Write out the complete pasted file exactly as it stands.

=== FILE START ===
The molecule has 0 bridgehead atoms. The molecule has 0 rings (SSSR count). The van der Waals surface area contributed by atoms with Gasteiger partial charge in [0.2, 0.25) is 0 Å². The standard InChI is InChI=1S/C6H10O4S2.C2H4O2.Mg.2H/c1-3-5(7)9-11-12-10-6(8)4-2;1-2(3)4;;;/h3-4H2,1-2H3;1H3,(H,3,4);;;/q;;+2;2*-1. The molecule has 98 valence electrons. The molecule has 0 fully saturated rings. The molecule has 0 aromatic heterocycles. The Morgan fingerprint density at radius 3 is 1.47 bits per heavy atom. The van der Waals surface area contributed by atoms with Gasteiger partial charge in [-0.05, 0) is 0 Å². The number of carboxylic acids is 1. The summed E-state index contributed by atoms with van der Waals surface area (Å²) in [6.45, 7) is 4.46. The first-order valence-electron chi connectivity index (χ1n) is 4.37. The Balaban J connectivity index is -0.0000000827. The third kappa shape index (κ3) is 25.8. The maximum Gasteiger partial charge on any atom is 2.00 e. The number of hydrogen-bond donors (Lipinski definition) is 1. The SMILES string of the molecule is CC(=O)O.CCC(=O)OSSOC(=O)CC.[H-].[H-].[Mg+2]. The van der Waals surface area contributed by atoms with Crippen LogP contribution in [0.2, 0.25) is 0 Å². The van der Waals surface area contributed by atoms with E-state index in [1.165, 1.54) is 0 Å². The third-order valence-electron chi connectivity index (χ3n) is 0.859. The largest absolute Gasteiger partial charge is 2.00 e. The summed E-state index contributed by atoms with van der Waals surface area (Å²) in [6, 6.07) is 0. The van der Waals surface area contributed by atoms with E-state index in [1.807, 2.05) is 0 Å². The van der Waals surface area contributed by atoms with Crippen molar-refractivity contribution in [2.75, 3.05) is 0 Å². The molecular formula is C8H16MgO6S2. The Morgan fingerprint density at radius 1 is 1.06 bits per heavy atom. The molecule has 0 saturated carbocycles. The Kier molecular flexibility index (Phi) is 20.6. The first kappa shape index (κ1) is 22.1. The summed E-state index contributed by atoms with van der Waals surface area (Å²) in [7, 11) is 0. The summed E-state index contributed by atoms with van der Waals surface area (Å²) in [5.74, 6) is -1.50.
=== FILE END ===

The molecule has 0 bridgehead atoms. The molecule has 0 rings (SSSR count). The van der Waals surface area contributed by atoms with Gasteiger partial charge in [0.2, 0.25) is 0 Å². The standard InChI is InChI=1S/C6H10O4S2.C2H4O2.Mg.2H/c1-3-5(7)9-11-12-10-6(8)4-2;1-2(3)4;;;/h3-4H2,1-2H3;1H3,(H,3,4);;;/q;;+2;2*-1. The molecule has 98 valence electrons. The molecule has 0 fully saturated rings. The molecule has 0 aromatic heterocycles. The Morgan fingerprint density at radius 3 is 1.47 bits per heavy atom. The van der Waals surface area contributed by atoms with Gasteiger partial charge in [-0.05, 0) is 0 Å². The number of carboxylic acids is 1. The summed E-state index contributed by atoms with van der Waals surface area (Å²) in [6.45, 7) is 4.46. The first-order valence-electron chi connectivity index (χ1n) is 4.37. The Balaban J connectivity index is -0.0000000827. The third kappa shape index (κ3) is 25.8. The maximum Gasteiger partial charge on any atom is 2.00 e. The number of hydrogen-bond donors (Lipinski definition) is 1. The SMILES string of the molecule is CC(=O)O.CCC(=O)OSSOC(=O)CC.[H-].[H-].[Mg+2]. The van der Waals surface area contributed by atoms with Crippen LogP contribution in [0.2, 0.25) is 0 Å². The van der Waals surface area contributed by atoms with E-state index in [1.165, 1.54) is 0 Å². The third-order valence-electron chi connectivity index (χ3n) is 0.859. The largest absolute Gasteiger partial charge is 2.00 e. The summed E-state index contributed by atoms with van der Waals surface area (Å²) in [6, 6.07) is 0. The van der Waals surface area contributed by atoms with E-state index in [1.807, 2.05) is 0 Å². The van der Waals surface area contributed by atoms with Crippen molar-refractivity contribution in [2.75, 3.05) is 0 Å². The molecular formula is C8H16MgO6S2. The Morgan fingerprint density at radius 1 is 1.06 bits per heavy atom. The molecule has 0 saturated carbocycles. The Kier molecular flexibility index (Phi) is 20.6. The first kappa shape index (κ1) is 22.1. The summed E-state index contributed by atoms with van der Waals surface area (Å²) in [7, 11) is 0. The summed E-state index contributed by atoms with van der Waals surface area (Å²) in [5.74, 6) is -1.50.